File Under: Understanding Your Legal Rights, Getting Licensed and Generating Royalties

One of the hot topics at this year's SXSW was how to get placed in film, TV, video, and advertising. Music licensing deals like these can be lucrative. Plus, they create not one, but two types of income: licensing and royalties. That is, if you register things correctly and make sure you avoid some of the "gotchas" most musicians fall into.

Licensing original music for use in film trailers, movies, or any other video use -- as opposed to doing a work for hire -- generates synchronization, or "sync" royalties. In other words, the production company pays you a license fee for the use of your music in their work -- both for your sound recording and your composition. (If you need a refresher on this topic, see Here’s What You Own & What You Can Earn From Your Music.)

But that's not all you can make: having your music in a film, TV show, commercial, or video also generates performance royalties each time it's played publicly. These royalties come from the Performing Rights Organizations (PRO) -- ASCAP, BMI, and SESAC -- you’ve registered your song at. But, they'll only pay you if they know where your music has been used. That's where cue sheets come in.

Cue sheets are documents created by production houses to track the music used in the work. These sheets list the name of the song, the artist, the publisher, where exactly it was used in the work (including the start time and duration), and other related information. Most professional production house will fill these forms out and send them to the PROs. The PROs then use these sheets to track when your music was played so they can pay you performance royalties. However, some smaller production houses or independent filmmakers don't know how to create and submit the forms. So, to make sure you get the performance royalties cue sheets can bring in, do the following:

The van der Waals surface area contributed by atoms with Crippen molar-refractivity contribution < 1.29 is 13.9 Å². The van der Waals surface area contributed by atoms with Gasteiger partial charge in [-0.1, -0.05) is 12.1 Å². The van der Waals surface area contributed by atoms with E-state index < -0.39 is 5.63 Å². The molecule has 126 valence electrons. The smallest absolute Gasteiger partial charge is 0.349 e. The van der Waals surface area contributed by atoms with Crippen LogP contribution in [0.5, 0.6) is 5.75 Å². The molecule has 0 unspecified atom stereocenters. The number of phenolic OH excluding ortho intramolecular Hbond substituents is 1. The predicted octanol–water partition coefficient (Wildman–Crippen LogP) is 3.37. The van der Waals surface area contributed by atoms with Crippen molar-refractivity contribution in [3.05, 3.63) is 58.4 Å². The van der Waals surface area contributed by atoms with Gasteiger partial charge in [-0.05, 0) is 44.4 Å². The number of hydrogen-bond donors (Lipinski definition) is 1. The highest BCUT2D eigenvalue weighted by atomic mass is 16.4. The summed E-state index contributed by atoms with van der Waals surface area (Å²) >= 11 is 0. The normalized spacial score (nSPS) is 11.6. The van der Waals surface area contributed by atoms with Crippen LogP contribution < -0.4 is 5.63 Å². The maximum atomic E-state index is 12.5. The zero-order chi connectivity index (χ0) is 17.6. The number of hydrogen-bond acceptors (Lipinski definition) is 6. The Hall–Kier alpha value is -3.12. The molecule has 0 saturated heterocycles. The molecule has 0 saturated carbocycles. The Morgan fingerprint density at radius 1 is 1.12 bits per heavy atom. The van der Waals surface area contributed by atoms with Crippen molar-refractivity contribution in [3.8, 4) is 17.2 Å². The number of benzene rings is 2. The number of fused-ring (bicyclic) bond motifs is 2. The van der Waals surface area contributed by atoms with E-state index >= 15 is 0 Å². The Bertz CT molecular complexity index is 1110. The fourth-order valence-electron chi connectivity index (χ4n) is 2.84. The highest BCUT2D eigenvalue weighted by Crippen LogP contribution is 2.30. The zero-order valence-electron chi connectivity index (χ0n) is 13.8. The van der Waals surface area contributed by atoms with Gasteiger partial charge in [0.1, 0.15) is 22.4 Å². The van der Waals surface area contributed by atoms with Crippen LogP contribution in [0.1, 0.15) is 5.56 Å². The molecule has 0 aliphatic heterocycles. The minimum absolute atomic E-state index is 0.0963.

1. Ensure the Production House Creates and Submits Cue Sheets.

Make sure the production house or independent filmmaker you're licensing your music to creates and submits cue sheets. If they're unfamiliar with the cue sheet process, educate them how and why it's important to musicians. It's best to add a term to your license contract that puts the obligation on them to submit a cue sheet (covered below).

Don't be surprised if smaller or independent filmmakers who license your music don't know to do this and avoid it because they think that it will somehow cost them more money. Instead, you can explain that the royalties are collected from the TV stations irrespective of whether the cue sheet was submitted and all they're doing is cutting off income from the musicians that are making music for them. (In fact some musicians license their songs to them for free in order to generate these backend performance royalties.) In our own personal experience with less experienced production houses, we went out of our way to help the producer create, fill, and submit our PRO's cue sheet to make sure that it got done.

2. Register Your Licensed Song with Your PRO.

Make sure your song is registered with your PRO (and don’t forget to register the song as both a publisher and songwriter, two of the 7 registrations that you should do for every song). If you haven’t yet signed up with a PRO, but licensed a song for film, TV, or video, that would be a good time to join one. Waiting too long to sign up and register your licensed music can jeopardize what you make since PROs generally only pay out for music performed within the year.

3. Review the Cue Sheet to Make Sure Your Info is Correct.

Make sure the information in the cue sheet is accurate. Check the spelling and make sure the composer (songwriter) and publisher names are listed correctly. Each PRO has their own formats they prefer so check out the one your PRO uses to get an idea of what they need to track:

Note that a misspelled song title won’t match the original registration that we talked about in #2 above. It’s critical to make sure that the information is accurate or you won’t generate any royalties.

4. Submit the Cue Sheets to the PRO Correctly.

Each PRO has their own submission procedures. To learn more about how your PRO wants the cue sheet submitted and when, click the links below:

If you license your music for film, TV, advertising, or video, don't skip out on the cue sheet submission process -- otherwise you're leaving half the money on the table. One simple form can end up creating additional “mailbox money” for yourself, so it's well worth your time to get this process right.


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Photo credit: Kenneth Lu